Isresilience: What Israelis can teach the world

A review of Isresilience: What Israelis Can Teach the World By Dr. Naomi L. Baum and Michael Dickson

Gefen Publishing House, Jerusalem $ 18.00

A review by Stephen G. Donshik

Dr. Naomi Baum and Michael Dickson have written a relevant and timely book that can be a source of strength to countries, communities, organizations, and families during the pandemic. Even though they do not deal specifically with COVID-19, their focus on the meaning of resilience and on how people cope with difficult and often life-threatening situations is very applicable to the current crisis. As we are seeing today, countries, cities, communities, and families are experiencing not only the health crisis of the illness itself but also the challenges of returning to a relative stable equilibrium and more normal lives following an overwhelming situation.

Following a discussion of resilience, the authors share how Israelis have developed the ability to bounce back after very difficult situations – ranging from the horrors of the Holocaust, the frightening effects of war trauma and physical injury, the loss of a child in a terrorist attack, to dealing with social discrimination. They present fourteen personal stories that provide a window into how people have struggled not only to rebuild their lives but also to thrive and achieve what they consider to be significant personal and professional goals in their own lives.

Some of the people showcased in the book are well known. For example, Natan Sharansky shares what gave him the strength to survive his grueling incarceration in the Soviet gulag while maintaining a feeling of control over his fate. The authors also find lessons in the life of former Chief Rabbi Yisrael Meir Lau, who came to Israel as an orphan at the age of eight after surviving not only the Buchenwald concentration camp but also the arduous journey to what was then Palestine. He was raised by an aunt and uncle and went on to continue the legacy of generations of esteemed rabbis in his family.

There are also lesser-known role models such as Shula Mola and Mequnante Rahamim, who each struggled as Ethiopian immigrants to find their way to Israel, walking the treacherous and dangerous route from Ethiopia to the Sudan, and then making their way to Israel. The strength with which they not only dealt with the difficult trip but then built new lives for themselves, confronting discrimination in Israel and yet still achieving professional success and standing in their fields, is a testimony to their resilience. In being successful they are also delivering an important message to members of their community that they can also strive and achieve success in their own lives.

Among the fourteen case studies are several individuals who overcame serious injuries and disabilities to achieve athletic success. Noam Gershony won the gold medal in tennis in the Paralympics. Nadav Ben Yehuda is a world-class mountain climber who gave up his quest to reach the top of Mt. Everest to save the life of another climber; he was just 1,000 feet below the summit when he ended his climb. After eight difficult hours, Nadav was able to bring the injured climber to the highest camp where they were both rescued by helicopter and taken to a hospital.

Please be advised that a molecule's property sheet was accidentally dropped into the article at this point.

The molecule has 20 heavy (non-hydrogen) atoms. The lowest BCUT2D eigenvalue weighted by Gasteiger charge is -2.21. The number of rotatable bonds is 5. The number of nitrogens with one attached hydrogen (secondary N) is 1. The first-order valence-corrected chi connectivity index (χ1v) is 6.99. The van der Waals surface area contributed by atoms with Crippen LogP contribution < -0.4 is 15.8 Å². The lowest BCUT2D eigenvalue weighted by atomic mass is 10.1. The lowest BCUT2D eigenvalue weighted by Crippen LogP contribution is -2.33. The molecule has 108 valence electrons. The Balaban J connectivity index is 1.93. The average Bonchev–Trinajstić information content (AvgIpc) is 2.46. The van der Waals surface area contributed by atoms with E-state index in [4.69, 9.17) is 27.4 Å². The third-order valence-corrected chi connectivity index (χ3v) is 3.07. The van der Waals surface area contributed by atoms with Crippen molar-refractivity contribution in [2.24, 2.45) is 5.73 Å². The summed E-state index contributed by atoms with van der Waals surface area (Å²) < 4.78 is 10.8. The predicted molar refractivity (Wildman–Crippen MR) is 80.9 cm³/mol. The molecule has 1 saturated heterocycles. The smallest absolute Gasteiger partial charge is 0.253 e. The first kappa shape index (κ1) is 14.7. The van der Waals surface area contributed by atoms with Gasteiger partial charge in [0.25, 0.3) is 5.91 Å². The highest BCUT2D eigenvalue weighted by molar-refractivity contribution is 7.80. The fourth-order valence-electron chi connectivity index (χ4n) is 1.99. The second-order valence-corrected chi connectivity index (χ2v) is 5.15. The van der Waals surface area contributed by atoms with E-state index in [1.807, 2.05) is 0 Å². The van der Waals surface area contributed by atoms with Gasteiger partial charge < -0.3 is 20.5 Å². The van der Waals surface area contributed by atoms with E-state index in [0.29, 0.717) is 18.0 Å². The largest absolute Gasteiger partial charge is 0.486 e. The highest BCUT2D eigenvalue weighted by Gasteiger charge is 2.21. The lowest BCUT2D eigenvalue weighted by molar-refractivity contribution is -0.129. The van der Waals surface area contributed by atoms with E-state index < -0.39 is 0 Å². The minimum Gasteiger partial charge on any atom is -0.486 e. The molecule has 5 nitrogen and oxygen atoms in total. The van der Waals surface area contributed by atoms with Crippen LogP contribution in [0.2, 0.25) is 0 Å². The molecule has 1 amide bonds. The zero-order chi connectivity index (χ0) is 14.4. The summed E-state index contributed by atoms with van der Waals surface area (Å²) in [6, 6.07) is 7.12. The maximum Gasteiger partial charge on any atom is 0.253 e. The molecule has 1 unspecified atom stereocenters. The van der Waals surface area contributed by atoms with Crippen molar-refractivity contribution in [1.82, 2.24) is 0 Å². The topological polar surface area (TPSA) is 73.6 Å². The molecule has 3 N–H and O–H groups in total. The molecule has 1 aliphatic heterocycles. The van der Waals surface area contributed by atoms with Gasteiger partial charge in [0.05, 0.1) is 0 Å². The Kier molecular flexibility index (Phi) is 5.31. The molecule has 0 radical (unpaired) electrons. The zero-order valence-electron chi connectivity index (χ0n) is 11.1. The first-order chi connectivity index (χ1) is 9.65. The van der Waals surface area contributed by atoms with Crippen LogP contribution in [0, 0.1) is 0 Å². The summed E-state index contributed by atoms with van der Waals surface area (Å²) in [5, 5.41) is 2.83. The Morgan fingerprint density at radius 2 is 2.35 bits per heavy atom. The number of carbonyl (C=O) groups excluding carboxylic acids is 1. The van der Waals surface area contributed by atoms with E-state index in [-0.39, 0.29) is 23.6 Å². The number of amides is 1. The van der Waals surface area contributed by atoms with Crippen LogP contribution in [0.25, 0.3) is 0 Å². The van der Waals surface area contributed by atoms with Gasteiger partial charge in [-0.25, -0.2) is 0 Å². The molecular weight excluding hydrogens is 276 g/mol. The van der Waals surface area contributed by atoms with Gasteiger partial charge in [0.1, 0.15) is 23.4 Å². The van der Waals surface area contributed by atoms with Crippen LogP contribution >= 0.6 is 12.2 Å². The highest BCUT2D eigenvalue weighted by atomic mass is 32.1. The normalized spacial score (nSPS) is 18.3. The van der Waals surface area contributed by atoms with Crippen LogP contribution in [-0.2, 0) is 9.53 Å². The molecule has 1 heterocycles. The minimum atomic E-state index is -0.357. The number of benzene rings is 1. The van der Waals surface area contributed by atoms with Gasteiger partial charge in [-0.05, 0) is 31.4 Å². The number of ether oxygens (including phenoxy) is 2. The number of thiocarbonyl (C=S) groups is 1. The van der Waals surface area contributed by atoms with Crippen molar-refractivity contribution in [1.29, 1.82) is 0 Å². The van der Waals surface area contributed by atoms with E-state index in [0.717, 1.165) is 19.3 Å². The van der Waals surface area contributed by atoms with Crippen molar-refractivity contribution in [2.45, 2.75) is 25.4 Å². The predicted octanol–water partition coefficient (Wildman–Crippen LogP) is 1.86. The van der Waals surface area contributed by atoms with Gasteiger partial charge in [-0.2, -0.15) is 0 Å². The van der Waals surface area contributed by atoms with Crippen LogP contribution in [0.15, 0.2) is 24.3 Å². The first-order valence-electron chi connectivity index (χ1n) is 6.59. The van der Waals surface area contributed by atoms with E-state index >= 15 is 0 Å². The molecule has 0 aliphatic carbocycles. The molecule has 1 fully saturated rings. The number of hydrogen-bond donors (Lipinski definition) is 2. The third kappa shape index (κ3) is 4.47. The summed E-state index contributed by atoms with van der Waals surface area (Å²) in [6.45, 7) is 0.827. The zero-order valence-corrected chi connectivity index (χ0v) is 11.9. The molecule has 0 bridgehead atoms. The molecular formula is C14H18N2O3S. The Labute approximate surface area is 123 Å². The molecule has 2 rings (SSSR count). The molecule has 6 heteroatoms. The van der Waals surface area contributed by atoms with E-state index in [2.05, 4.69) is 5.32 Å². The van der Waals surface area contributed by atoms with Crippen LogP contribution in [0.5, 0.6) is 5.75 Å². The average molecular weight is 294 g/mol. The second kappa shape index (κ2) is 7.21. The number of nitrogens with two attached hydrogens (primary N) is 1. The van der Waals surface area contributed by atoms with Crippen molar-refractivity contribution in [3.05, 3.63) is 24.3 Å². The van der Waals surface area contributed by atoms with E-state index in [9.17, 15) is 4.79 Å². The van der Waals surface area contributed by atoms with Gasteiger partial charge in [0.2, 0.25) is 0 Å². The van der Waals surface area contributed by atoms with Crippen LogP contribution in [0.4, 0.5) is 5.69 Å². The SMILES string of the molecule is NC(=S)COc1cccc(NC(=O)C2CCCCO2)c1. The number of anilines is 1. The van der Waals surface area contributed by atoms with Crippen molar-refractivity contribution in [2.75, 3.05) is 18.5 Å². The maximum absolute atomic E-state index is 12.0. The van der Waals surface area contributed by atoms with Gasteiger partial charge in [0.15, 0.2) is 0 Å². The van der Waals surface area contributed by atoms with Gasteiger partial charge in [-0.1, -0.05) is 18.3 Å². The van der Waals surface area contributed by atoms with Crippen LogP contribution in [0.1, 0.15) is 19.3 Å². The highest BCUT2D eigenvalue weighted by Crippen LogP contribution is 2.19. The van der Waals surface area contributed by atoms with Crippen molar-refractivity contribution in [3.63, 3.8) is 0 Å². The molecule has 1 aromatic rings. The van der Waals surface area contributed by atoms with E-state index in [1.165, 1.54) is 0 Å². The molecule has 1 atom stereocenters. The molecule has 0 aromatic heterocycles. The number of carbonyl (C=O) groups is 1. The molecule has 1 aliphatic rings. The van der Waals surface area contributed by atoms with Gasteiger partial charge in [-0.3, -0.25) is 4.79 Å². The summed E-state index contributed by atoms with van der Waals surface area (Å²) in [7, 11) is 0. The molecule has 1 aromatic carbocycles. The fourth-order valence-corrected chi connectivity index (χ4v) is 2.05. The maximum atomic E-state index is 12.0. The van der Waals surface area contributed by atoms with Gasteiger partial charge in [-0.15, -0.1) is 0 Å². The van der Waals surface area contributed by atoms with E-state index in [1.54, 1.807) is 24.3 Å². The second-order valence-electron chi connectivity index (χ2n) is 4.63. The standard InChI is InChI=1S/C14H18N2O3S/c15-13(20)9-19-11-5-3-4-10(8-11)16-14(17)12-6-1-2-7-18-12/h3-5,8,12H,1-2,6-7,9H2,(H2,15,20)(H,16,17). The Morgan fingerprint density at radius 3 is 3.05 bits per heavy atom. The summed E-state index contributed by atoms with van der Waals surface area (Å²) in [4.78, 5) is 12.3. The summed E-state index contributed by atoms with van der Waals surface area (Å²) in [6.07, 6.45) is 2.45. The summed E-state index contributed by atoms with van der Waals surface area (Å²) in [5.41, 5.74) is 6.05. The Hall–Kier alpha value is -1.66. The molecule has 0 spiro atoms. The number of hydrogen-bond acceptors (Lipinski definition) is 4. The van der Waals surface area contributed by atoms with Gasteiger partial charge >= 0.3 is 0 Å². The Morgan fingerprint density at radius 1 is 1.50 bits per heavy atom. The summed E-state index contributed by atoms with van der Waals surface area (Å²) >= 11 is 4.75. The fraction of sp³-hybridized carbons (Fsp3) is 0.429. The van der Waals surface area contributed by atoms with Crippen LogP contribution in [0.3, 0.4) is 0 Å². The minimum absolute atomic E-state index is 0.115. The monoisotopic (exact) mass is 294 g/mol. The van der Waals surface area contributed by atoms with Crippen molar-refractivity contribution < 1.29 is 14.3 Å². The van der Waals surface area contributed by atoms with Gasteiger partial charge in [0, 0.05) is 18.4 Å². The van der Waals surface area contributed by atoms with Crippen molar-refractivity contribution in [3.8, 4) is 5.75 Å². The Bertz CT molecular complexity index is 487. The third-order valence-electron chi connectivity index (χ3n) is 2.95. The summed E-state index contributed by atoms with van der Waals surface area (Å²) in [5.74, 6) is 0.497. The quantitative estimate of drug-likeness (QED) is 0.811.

Underlying each of these stories is an important message about resilience, which the authors define as “the ability to withstand difficulties, bounce back after troubles, and continue on, even in the face of gather storm clouds. The concept includes within it two seemingly contradictory abilities: … to withstand and hang tough, and … to be spontaneous, to improvise and to dare to attempt hitherto untried solutions to difficult problems.” They identify three traits essential to resilience: (1) empathy or the ability to be conversant with one’s own feelings or those of others, (2) the flexibility to approach life in a dynamic way, and (3) maintaining meaning in your life.

We hope that soon our communities, and we personally, will be dealing with the post-COVID period of our lives. As much as we yearn for the end of the pandemic, we know that it will not end our struggles with the losses we experienced either personally or communally. We will be deeply involved in the process of strengthening our communities and meeting the challenges caused by the pandemic. As we begin rehabilitating our communities, we will no doubt have opportunities to assist people as they rebuild their own lives following the loss of parents, spouses, children and other relatives.

The stories in the book and the authors’ conception of the tools of resilience can be a source of strength as we work together whether as community leaders and individual friends or relatives. I would encourage you to read it, because it will not only provide you with important insights how to help others but will also offer tools for strengthening your own resilience.

Stephen G. Donshik is a retired lecturer from the Hebrew University’s School of Social Work’s MA Program in Non-Profit Management.